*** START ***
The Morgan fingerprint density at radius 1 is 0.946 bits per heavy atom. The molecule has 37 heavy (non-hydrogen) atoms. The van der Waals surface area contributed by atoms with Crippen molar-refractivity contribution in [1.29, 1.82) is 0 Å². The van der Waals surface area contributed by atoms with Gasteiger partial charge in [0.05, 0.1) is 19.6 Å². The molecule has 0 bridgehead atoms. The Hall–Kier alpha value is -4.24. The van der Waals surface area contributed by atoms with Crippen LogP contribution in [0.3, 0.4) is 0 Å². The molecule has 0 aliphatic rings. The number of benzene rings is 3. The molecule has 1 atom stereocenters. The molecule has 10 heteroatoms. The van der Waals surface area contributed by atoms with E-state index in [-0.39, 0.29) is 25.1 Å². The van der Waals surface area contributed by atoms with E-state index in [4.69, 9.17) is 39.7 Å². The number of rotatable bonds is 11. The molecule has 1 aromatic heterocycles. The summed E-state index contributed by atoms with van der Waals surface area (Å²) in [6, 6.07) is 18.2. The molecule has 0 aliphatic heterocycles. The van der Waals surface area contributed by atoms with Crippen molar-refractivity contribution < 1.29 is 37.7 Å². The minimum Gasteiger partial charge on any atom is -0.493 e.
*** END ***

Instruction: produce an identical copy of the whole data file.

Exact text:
The Morgan fingerprint density at radius 1 is 0.946 bits per heavy atom. The molecule has 37 heavy (non-hydrogen) atoms. The van der Waals surface area contributed by atoms with Crippen molar-refractivity contribution in [1.29, 1.82) is 0 Å². The van der Waals surface area contributed by atoms with Gasteiger partial charge in [0.05, 0.1) is 19.6 Å². The molecule has 0 bridgehead atoms. The Hall–Kier alpha value is -4.24. The van der Waals surface area contributed by atoms with Crippen LogP contribution in [0.3, 0.4) is 0 Å². The molecule has 0 aliphatic rings. The number of benzene rings is 3. The molecule has 1 atom stereocenters. The molecule has 10 heteroatoms. The van der Waals surface area contributed by atoms with E-state index in [-0.39, 0.29) is 25.1 Å². The van der Waals surface area contributed by atoms with E-state index in [4.69, 9.17) is 39.7 Å². The number of rotatable bonds is 11. The molecule has 1 aromatic heterocycles. The summed E-state index contributed by atoms with van der Waals surface area (Å²) in [6, 6.07) is 18.2. The molecule has 0 aliphatic heterocycles. The van der Waals surface area contributed by atoms with Crippen molar-refractivity contribution < 1.29 is 37.7 Å². The minimum Gasteiger partial charge on any atom is -0.493 e.